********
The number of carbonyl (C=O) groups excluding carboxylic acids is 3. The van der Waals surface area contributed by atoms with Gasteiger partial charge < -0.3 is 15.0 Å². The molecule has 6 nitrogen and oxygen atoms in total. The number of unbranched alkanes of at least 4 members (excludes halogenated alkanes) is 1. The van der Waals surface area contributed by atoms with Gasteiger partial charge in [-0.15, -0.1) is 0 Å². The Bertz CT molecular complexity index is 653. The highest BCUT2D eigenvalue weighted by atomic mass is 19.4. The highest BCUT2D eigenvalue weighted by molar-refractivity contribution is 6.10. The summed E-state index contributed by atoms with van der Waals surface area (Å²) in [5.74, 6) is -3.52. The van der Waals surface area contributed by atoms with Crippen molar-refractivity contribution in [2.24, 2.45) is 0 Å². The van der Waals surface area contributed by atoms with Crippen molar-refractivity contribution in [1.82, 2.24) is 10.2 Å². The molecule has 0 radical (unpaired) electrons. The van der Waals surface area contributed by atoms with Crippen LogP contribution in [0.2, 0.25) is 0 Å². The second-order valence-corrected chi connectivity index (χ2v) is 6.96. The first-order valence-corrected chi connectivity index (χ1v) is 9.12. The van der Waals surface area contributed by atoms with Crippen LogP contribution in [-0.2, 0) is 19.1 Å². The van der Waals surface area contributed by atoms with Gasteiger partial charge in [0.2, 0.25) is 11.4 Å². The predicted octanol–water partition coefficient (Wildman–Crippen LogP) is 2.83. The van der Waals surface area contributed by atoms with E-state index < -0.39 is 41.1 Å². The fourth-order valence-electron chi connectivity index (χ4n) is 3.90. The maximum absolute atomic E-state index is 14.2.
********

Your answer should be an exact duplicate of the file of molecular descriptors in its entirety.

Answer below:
The number of carbonyl (C=O) groups excluding carboxylic acids is 3. The van der Waals surface area contributed by atoms with Gasteiger partial charge < -0.3 is 15.0 Å². The molecule has 6 nitrogen and oxygen atoms in total. The number of unbranched alkanes of at least 4 members (excludes halogenated alkanes) is 1. The van der Waals surface area contributed by atoms with Gasteiger partial charge in [-0.15, -0.1) is 0 Å². The Bertz CT molecular complexity index is 653. The highest BCUT2D eigenvalue weighted by atomic mass is 19.4. The highest BCUT2D eigenvalue weighted by molar-refractivity contribution is 6.10. The summed E-state index contributed by atoms with van der Waals surface area (Å²) in [5.74, 6) is -3.52. The van der Waals surface area contributed by atoms with Crippen molar-refractivity contribution in [2.24, 2.45) is 0 Å². The van der Waals surface area contributed by atoms with Crippen molar-refractivity contribution in [1.82, 2.24) is 10.2 Å². The molecule has 0 radical (unpaired) electrons. The van der Waals surface area contributed by atoms with Crippen LogP contribution in [0.2, 0.25) is 0 Å². The second-order valence-corrected chi connectivity index (χ2v) is 6.96. The first-order valence-corrected chi connectivity index (χ1v) is 9.12. The van der Waals surface area contributed by atoms with Crippen LogP contribution in [-0.2, 0) is 19.1 Å². The van der Waals surface area contributed by atoms with Gasteiger partial charge in [0.2, 0.25) is 11.4 Å². The predicted octanol–water partition coefficient (Wildman–Crippen LogP) is 2.83. The van der Waals surface area contributed by atoms with E-state index < -0.39 is 41.1 Å². The fourth-order valence-electron chi connectivity index (χ4n) is 3.90. The maximum absolute atomic E-state index is 14.2.